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China state museum opens in Hong Kong amid patriotism drive

The famous Chinese Palace Museum opened a branch in Hong Kong on Sunday amid a drive to build loyalty to Beijing in the former British colony that returned to Chinese rule 25 years ago.

Calligraphy and paintings on silk dating back more than 1,000 years feature heavily in the gallery, which is located in a seven-story building in the newly developed port-side arts district.

The delicate artworks will be returned to Beijing for safekeeping after 30 days, but Chinese Communist Party leaders want the exhibition’s cultural and political impact to last longer.

The opening of the exhibition came just two days after Chinese leader Xi Jinping celebrated the anniversary of the return of Hong Kong A visit to the so-called Special Autonomous Region and a speech affirming Beijing’s control under its “one country, two systems” vision.

Xi praised the city for weathering “violent social unrest” – a reference to mass pro-democracy protests in 2019 that were followed by a crackdown on dissent and shutdown of independent media.

Beijing’s sweeping national security law saw government critics who did not move abroad either imprisoned or intimidated into silence. This has led to the bias of Hong Kong Ever closely with the strict party controls that are exercised on the mainland and in the outer regions of Tibet, Xinjiang and Inner Mongolia.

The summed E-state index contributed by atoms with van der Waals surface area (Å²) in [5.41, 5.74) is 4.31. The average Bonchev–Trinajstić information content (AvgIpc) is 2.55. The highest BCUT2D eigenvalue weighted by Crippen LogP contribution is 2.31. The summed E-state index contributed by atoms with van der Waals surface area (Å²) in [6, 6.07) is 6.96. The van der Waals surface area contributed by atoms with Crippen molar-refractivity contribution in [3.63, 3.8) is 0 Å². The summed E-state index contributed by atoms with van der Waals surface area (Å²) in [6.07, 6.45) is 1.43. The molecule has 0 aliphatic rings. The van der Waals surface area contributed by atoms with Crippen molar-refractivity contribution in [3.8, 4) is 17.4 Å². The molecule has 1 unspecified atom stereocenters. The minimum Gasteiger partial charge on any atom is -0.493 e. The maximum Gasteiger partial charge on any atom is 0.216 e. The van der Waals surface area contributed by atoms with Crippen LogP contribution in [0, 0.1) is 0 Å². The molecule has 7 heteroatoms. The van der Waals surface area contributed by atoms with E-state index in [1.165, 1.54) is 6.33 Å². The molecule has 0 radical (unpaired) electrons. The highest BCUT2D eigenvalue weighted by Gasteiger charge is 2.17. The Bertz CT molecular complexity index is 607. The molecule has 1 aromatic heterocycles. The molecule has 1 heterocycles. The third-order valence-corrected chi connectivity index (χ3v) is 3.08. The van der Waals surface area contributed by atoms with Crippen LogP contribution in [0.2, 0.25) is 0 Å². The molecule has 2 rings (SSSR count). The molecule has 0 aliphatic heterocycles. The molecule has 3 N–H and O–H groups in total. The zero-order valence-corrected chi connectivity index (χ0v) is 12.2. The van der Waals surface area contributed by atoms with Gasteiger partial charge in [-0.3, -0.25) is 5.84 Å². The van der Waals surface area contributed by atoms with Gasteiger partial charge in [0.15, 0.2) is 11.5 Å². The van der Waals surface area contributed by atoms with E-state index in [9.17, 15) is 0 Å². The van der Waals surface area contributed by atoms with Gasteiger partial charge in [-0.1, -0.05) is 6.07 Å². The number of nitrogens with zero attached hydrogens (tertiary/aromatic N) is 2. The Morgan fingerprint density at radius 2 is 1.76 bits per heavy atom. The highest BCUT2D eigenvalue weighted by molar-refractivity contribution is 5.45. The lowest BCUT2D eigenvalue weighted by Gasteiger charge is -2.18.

Political controls increasingly took on cultural and linguistic elements, and the Friday ceremony was held entirely in the national language of Mandarin, rather than the native Cantonese language of Hong Kong.

The construction of the Palace Museum branch in Hong Kong was controversial due to the lack of public consultation, and came as a surprise to many Hong Kong citizens.

Daisy Wang, deputy director of the museum, said the current exhibition represents “a once-in-a-lifetime opportunity to glimpse some of the rarest early works of painting and calligraphy in Chinese art history.”

The collection was built during the Ming and Qing dynasties and many of its finest works are now on the autonomous island of Taiwan, where they were relocated after the Communists seized power on the mainland in 1949.

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